Sports | April 1, 2021 4:19 pm

MLB’s Opening Day Schedule Lacks Common Sense, Again

Why hasn't MLB figured out it should start the season in cities where it is warm in April?

Opening Day in Boston was rained out
Droplets of rain fall before the 2021 Opening Day game between the Boston Red Sox and Baltimore Orioles.
Billie Weiss/Boston Red Sox/Getty

In the bottom of the first inning at Comerica Park in Detroit, Tigers slugger Miguel Cabrera stepped to the plate and lined a 93 MPH fastball from reigning American League Cy Young winner Shane Bieber of the Cleveland Indians into the seats in right for an opposite-field home run, the first tater of the 2021 Major League Baseball season.

But instead of trotting around the bases to celebrate his 350th homer as a Tiger at home plate with the next man up, Cabrera slid into second base. Why? Because he couldn’t see that his homer had landed inches over the yellow line in right field due to all the SNOW FLURRIES.

For some completely inscrutable reason, MLB’s schedule-makers, as they often have, elected to hold Opening Day in Detroit, leading to the Tigers hosting the Indians in a game featuring a first-pitch temperature of 32 degrees.

And that’s not a situation that was unique to Detroit: cold-weather cities like New York, Boston, Philadelphia, Chicago and Cincinnati were all set to play host to Opening Day games. (The Red Sox were rained out.) Meanwhile, ballparks in places like Texas, Arizona, California, Florida and Georgia that could have played host to games sat vacant, as did the domed home of the Twins in Minnesota.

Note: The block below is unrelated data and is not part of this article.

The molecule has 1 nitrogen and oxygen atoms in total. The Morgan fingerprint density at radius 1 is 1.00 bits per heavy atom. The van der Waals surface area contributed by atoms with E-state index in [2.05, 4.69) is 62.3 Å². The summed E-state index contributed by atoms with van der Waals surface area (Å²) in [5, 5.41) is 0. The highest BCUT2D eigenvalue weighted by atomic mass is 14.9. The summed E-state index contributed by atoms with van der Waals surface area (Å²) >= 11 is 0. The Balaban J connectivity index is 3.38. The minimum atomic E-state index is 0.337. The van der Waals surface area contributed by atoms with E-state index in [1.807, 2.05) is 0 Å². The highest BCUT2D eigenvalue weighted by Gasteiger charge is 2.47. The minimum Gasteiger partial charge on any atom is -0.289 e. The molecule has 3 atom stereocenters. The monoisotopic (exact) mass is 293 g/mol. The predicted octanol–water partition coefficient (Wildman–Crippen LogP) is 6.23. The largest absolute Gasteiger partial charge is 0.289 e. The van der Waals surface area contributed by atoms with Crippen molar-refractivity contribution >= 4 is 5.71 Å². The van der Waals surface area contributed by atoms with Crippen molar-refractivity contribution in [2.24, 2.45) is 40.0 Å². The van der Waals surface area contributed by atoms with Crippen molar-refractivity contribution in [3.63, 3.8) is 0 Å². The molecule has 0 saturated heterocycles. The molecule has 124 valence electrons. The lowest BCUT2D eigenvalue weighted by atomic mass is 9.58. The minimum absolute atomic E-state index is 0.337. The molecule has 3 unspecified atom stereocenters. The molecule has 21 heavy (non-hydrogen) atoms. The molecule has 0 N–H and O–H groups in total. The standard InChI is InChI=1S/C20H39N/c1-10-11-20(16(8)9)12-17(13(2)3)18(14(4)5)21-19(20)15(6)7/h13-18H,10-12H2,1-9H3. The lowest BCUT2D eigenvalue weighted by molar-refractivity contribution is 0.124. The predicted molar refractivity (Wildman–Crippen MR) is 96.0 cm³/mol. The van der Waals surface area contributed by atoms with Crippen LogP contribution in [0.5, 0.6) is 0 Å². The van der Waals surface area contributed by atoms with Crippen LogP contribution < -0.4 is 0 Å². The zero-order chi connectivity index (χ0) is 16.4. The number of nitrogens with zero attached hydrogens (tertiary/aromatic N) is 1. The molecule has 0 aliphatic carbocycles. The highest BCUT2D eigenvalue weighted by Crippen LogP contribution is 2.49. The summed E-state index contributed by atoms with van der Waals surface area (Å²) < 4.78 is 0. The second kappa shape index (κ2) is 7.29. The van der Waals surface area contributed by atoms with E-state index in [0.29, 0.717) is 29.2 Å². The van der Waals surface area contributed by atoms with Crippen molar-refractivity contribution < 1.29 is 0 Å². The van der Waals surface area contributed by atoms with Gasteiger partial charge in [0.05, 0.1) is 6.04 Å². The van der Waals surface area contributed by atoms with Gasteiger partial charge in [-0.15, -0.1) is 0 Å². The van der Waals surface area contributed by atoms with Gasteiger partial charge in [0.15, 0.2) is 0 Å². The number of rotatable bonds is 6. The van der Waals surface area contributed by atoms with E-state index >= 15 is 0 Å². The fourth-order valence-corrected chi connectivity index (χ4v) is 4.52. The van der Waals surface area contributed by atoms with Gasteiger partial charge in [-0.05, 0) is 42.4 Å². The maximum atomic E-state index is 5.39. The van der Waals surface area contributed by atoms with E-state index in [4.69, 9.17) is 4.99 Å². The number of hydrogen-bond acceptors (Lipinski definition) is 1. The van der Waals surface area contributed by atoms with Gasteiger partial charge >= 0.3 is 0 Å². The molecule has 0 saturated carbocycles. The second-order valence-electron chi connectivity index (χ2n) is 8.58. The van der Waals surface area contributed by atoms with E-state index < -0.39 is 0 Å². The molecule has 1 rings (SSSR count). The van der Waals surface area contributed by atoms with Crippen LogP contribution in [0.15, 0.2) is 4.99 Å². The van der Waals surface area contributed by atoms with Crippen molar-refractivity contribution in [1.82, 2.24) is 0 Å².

Outside of what happened today with Cabrera, there is plenty of historical evidence that using some common sense and accounting for Mother Nature by moving games to warm-weather cities or domes would make sense. In 2018, an April 1 game between the White Sox and Royals in Kansas City was postponed due to bitter cold and snow in the Midwest. The next day, the same weather pattern impacted the Northeast as the Rays and Yankees and Phillies and Mets also had snow days.

Would altering the schedule so that only the Rangers, Astros, Diamondbacks, Angels, Marlins, Rays, Padres, Dodgers, Giants, Twins, Brewers (dome), A’s, Mariners, Braves and Blue Jays (dome) host Opening Day reduce the number of interdivisional matchups — like the three listed above and Cabrera’s Tigers hosting the Indians — that typically start the season? For sure. Would that be worth it to nearly guarantee (outside of rain) that MLB would be able to hold all 15 scheduled games to start its season in relative comfort for players as well as fans? Definitely.

But for whatever reason, the powers that be at MLB have not made this relatively easy scheduling tweak, and now fans are freezing their asses off in Detroit while fans in Miami “enjoy” watching the Marlins host the Rays while Tampa Bay’s stadium, which is also a dome, goes unused to start the season. (Note: It has never been proven anyone actually enjoys watching the Marlins.)

As OutKast let us know in “Ms. Jackson” back in 2000, “You can plan a pretty picnic, but you can’t predict the weather.” To some extent, that’s true. But you can mitigate the risk of rain, snow and freezing temperatures by planning the picnic in a place that typically has good weather by the start of April, or just eat indoors at one of the six domed stadiums at your disposal. It almost makes too much sense.